How to Dance

Sally Chambers

Dancing Couple FTR TSP 87164516Recently, I have been learning to swing dance. I have found that to dance well with a partner takes a lot more than knowing the steps.


1. Don’t Anticipate

When I anticipated the next steps, most of the time I stepped on my partner’s toes, got ahead of the beat, and messed up the dance. The only expectation necessary is to know that my partner will lead me into the next step. To dance well means being present to the step at hand and not guessing what comes next.


2. Follow

I’m used to doing my own thing, in my own time and in my own way. Following on the dance floor is a challenge. My dance instructor says, “On the dance floor, the leader is always right.” Dancing doesn’t work with two leaders. To dance well, one person must lead and the other must follow so that the two become one as they move around the floor.


3. Trust

Dance Lunge2 TSP 144721151I have a tendency to look at my feet, which is a hazard when moving around the dance floor. To solve the problem, my instructor told me to dance with my eyes closed. Closing my eyes required that I trust my partner and feel the movement of the dance. To dance well with another takes trust and looking up.


4. Keep the Tension

I’m laid back; I’m not a fan of stress or tension. But in dancing, tension is necessary to be able to relax and to move with a partner. Tension in the frame, the points of contact of the arms and hands, lets me know what direction we’re about to go and when I’m about to be turned. Tension allows one person to lead and one to follow without a word being spoken. To dance well with another requires a frame, a defined space, tension, and a way of being together.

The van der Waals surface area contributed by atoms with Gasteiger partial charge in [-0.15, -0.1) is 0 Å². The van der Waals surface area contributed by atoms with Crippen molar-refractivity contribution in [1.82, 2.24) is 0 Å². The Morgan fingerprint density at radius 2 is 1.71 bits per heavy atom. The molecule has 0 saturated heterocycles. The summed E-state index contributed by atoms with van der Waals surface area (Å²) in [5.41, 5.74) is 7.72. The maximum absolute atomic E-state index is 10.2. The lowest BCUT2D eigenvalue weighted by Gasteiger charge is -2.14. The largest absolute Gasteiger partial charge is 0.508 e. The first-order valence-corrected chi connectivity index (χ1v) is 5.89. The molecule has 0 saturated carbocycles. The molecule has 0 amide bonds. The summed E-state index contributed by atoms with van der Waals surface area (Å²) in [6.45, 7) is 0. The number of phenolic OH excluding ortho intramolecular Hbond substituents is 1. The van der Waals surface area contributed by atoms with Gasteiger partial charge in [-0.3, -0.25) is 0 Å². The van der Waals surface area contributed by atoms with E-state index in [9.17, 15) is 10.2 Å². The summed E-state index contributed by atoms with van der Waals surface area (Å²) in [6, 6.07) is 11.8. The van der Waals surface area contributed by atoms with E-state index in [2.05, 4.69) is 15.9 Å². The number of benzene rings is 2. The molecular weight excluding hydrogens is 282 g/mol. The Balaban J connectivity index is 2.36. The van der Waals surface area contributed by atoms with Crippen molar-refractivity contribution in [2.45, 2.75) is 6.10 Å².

5. Take Small Steps

I have long legs. When I dance, I tend to take big steps, long strides—and before I know it, I’m completely out of sync. Small steps are best in dancing. They keep me in time, but they also slow me down. I relax, enjoy the dance, move more fluidly, and rest into the lead of my partner. To dance well with a partner is easier with smaller steps.


6. Be Ready

Toward the end of one class, my partner said to me, “Always keep your arms up, so you’re ready for the next move.” Of course, my tendency is to drop my arms as soon as one of them is released. But if I drop my arms, I’m not ready to follow whatever comes next. I’m not ready to be twirled, rocked, pulled, or pushed because my hands aren’t available. To dance well with another is to be available and ready for the next move.


My dance lessons are teaching me how to move in relationships as well as on the dance floor. What would change if you practiced these dance lessons with your parents and your friends? How would learning to dance help your relationship with God?



Let’s take dancing a step further. As Jesus began to head toward Jerusalem for the last time, he told his disciples, “Anyone who intends to come with me has to let me lead. You’re not in the driver’s seat; I am. Don’t run from suffering; embrace it. Follow me and I’ll show you how” (Matthew 16:24–25, The Message).

How well do you let God lead? In what ways is following difficult for you? Dancing is much easier when you have someone to show you how. In what ways does God show you how to dance with other people and with God?

Sally Chambers — Many an afternoon, were you to spy into the window of her condo, you might find Sally "dancing it out"—dancing out the stress, the frustrations, the to-do lists and practicing the rhythms, steps, and turns.

—from devozine (March/April 2013). Copyright © 2013 by The Upper Room®. All rights reserved.
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